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TIME ranks two Gwinnett County cities among nation’s ‘Most Genius Places’

American genius, TIME

Two cities in Gwinnett County made TIME's new list of, 'The 100 Most Genius Places in America.' Credit: time.com

By David Pendered

TIME magazine has included two cities in Gwinnett County on its list of, “The 100 Most Genius Places in America.”

Norcross ranked 14th on the list. Suwanee ranked 99th.

American genius, TIME

Two cities in Gwinnett County made TIME’s new list of, ‘The 100 Most Genius Places in America.’ Credit: time.com

These two cities, and Raleigh, N.C. are the only cities in the Deep South to make the list.

Norcross earned its place with 8.6 patents issued per 10,000 residents. TIME cited five companies:

  • American Megatrends, Inc. – 373;
  • Scientific-Atlanta, Inc. – 196;
  • Fitel USA Corp. – 149;
  • OFS Fitel, Llc. – 135;
  • Sangamo Weston, Inc. – 78.

All five firms are in the high tech sector. American Megatrends specializes in PC firmwear. Scientific-Atlanta is in the telecom sector. Fitel USA and OFS Fitel specialize in fiber optic products. Sangamo Weston creates products used to detect and measure radioactive mineral deposits and contamination.

Suwanee earned its place with 1.9 patents per 10,000 residents. TIME cited five companies:

  • Arris Enterprises, Inc. – 117;
  • Arris Group, Inc. – 96;
  • Arris Technology, Inc. – 50;
  • Arris International, Inc. – 27;
  • Femasys, Inc. – 20.

Arris is a global company that specializes in cable and telephony products that power TV and the Internet; the company acquired Motorola Mobility’s Home business in 2013. Femasys develops medical devices for the women’s healthcare market and is working on a permanent contraceptive product for women who don’t want temporary methods.

TIME based its rankings on population and the number of patents issued by the U.S. government. TIME created an interactive map to accompany the story.

TIME took the total number of patents issued in a city each year, and divided that figure by the city’s population.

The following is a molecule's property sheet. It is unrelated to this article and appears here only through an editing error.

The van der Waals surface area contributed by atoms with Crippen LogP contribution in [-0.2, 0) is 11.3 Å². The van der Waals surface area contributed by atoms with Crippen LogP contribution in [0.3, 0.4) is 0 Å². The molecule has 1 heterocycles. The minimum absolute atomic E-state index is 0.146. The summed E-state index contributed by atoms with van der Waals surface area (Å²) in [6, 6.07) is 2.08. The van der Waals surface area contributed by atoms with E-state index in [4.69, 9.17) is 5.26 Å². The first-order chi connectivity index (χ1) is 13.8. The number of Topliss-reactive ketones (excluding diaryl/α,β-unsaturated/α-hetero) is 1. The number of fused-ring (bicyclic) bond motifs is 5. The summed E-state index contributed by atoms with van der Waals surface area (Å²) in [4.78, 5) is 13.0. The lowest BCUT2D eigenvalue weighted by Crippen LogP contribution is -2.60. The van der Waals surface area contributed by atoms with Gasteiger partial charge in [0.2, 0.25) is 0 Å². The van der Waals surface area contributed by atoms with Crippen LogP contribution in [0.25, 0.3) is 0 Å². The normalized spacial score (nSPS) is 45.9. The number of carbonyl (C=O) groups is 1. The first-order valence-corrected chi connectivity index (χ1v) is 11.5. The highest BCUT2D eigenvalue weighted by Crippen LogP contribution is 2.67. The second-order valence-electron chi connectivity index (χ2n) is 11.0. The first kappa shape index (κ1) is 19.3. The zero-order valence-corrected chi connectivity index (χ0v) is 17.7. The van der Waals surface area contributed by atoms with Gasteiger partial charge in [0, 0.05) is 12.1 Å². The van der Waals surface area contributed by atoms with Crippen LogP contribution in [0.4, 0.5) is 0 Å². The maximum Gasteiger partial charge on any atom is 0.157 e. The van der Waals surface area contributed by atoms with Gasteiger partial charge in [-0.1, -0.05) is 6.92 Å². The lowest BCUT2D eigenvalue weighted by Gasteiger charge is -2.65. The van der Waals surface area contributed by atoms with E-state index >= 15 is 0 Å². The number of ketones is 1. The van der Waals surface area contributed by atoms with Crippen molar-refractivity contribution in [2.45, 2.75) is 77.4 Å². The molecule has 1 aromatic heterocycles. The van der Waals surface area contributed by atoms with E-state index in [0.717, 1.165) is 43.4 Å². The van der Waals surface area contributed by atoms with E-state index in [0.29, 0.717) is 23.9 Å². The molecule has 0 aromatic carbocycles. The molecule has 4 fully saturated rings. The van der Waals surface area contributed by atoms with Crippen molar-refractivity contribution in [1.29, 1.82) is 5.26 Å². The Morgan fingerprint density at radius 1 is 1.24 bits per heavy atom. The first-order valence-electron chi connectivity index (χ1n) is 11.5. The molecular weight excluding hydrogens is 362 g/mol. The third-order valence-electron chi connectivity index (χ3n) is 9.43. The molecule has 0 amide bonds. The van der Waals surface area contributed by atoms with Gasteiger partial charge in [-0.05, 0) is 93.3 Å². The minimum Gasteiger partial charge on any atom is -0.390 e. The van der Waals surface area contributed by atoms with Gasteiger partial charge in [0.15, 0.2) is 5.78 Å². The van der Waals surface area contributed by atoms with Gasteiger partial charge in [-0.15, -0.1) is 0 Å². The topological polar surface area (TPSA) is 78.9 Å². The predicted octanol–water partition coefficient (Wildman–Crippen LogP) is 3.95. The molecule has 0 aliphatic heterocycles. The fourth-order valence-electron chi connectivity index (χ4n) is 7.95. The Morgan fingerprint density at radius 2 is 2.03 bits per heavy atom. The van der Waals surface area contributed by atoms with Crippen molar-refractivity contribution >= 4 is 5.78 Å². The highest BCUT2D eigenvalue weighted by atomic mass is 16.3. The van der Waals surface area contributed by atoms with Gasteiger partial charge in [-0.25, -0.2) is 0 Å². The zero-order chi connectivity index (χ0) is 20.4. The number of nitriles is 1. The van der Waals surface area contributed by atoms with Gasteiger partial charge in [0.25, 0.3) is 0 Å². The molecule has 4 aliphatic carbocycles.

The resulting figure represents the number of patents issued per 10,000 residents, according to the magazine.

Obviously, the smaller the population the greater the chance of making the list.

Princeton ranked No. 1, even though it received “just” 10,049 patents. Princeton’s rank was influenced by its population in 2010 of just 28,572.

Princeton owes its position mainly to patents associated with Bristol-Myers Squibb Co. and RCA Corp. BMS’s ancestry includes household names such as Clairol and Excedrin, along with products that resulted from biologic research programs that won it the National Medal of Technology from President Bill Clinton. RCA produces an array of consumer electronic products.

Likewise, Morris Plaines, N.J. ranked No. 5, though it received “only” 2,747 patents. The town’s population in 2010 was 5,532. Most of the patents are associated with pharmaceutical giant Warner-Lambert Co., which was acquired by Pfizer in 2000. Warner-Lambert’s ancestry includes Listerine mouthwash, Dentyne gum, Certs breath mint, and Halls Mentholyptus cough drop.

Fourth-ranked Santa Clara, Ca. received far more patents than any other city in the country, according to TIME. One company is responsible for more than half of the patents – Intel. The world’s largest chip manufacturer has received 24,201 patents of the 58,341 awarded in the city of 116,468 residents.

On Wednesday, Intel released a video of 100 drones it flew in celebration of the FAA relaxing rules on flying commercial drones. It was the first such event on U.S. soil, although Intel performed a similar event in Germany earlier this year, following Intel’s acquisition of a German drone maker. Intel execs think the drone market has a large potential to grow.


David Pendered

David Pendered, Managing Editor, is an Atlanta journalist with more than 30 years experience reporting on the region’s urban affairs, from Atlanta City Hall to the state Capitol. Since 2008, he has written for print and digital publications, and advised on media and governmental affairs. Previously, he spent more than 26 years with The Atlanta Journal-Constitution and won awards for his coverage of schools and urban development. David graduated from North Carolina State University and was a Western Knight Center Fellow.


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